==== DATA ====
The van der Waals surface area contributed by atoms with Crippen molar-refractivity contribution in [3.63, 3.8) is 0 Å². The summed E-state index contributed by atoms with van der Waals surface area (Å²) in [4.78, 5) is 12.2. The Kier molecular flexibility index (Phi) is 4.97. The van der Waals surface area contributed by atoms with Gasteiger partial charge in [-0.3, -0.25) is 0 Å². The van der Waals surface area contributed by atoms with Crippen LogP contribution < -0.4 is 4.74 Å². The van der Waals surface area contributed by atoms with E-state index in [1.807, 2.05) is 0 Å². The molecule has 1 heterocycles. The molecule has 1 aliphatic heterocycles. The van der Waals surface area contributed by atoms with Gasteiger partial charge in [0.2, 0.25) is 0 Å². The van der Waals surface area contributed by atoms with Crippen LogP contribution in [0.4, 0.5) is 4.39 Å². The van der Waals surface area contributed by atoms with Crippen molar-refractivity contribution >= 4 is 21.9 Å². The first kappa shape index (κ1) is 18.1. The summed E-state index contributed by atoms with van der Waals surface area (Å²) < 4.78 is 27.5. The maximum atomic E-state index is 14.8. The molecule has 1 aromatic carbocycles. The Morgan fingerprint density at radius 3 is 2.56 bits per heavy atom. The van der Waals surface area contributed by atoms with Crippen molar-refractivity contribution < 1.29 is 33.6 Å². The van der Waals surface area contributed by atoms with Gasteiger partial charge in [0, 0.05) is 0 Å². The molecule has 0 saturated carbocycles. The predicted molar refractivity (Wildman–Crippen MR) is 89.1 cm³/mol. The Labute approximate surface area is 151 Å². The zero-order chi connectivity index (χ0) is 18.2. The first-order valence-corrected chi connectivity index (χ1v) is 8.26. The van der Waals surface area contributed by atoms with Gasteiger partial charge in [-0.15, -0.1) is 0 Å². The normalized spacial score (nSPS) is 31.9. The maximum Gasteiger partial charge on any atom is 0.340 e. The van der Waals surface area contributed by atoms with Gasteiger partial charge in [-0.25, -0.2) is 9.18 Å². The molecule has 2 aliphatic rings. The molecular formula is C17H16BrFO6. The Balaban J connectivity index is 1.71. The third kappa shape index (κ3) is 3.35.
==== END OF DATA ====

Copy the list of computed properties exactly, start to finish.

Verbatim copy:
The van der Waals surface area contributed by atoms with Crippen molar-refractivity contribution in [3.63, 3.8) is 0 Å². The summed E-state index contributed by atoms with van der Waals surface area (Å²) in [4.78, 5) is 12.2. The Kier molecular flexibility index (Phi) is 4.97. The van der Waals surface area contributed by atoms with Gasteiger partial charge in [-0.3, -0.25) is 0 Å². The van der Waals surface area contributed by atoms with Crippen LogP contribution < -0.4 is 4.74 Å². The van der Waals surface area contributed by atoms with E-state index in [1.807, 2.05) is 0 Å². The molecule has 1 heterocycles. The molecule has 1 aliphatic heterocycles. The van der Waals surface area contributed by atoms with Gasteiger partial charge in [0.2, 0.25) is 0 Å². The van der Waals surface area contributed by atoms with Crippen LogP contribution in [0.4, 0.5) is 4.39 Å². The van der Waals surface area contributed by atoms with Crippen molar-refractivity contribution >= 4 is 21.9 Å². The first kappa shape index (κ1) is 18.1. The summed E-state index contributed by atoms with van der Waals surface area (Å²) < 4.78 is 27.5. The maximum atomic E-state index is 14.8. The molecule has 1 aromatic carbocycles. The Morgan fingerprint density at radius 3 is 2.56 bits per heavy atom. The van der Waals surface area contributed by atoms with Crippen molar-refractivity contribution < 1.29 is 33.6 Å². The van der Waals surface area contributed by atoms with Gasteiger partial charge in [0, 0.05) is 0 Å². The molecule has 0 saturated carbocycles. The predicted molar refractivity (Wildman–Crippen MR) is 89.1 cm³/mol. The Labute approximate surface area is 151 Å². The zero-order chi connectivity index (χ0) is 18.2. The first-order valence-corrected chi connectivity index (χ1v) is 8.26. The van der Waals surface area contributed by atoms with Gasteiger partial charge in [-0.15, -0.1) is 0 Å². The normalized spacial score (nSPS) is 31.9. The maximum Gasteiger partial charge on any atom is 0.340 e. The van der Waals surface area contributed by atoms with Gasteiger partial charge in [-0.25, -0.2) is 9.18 Å². The molecule has 2 aliphatic rings. The molecular formula is C17H16BrFO6. The Balaban J connectivity index is 1.71. The third kappa shape index (κ3) is 3.35.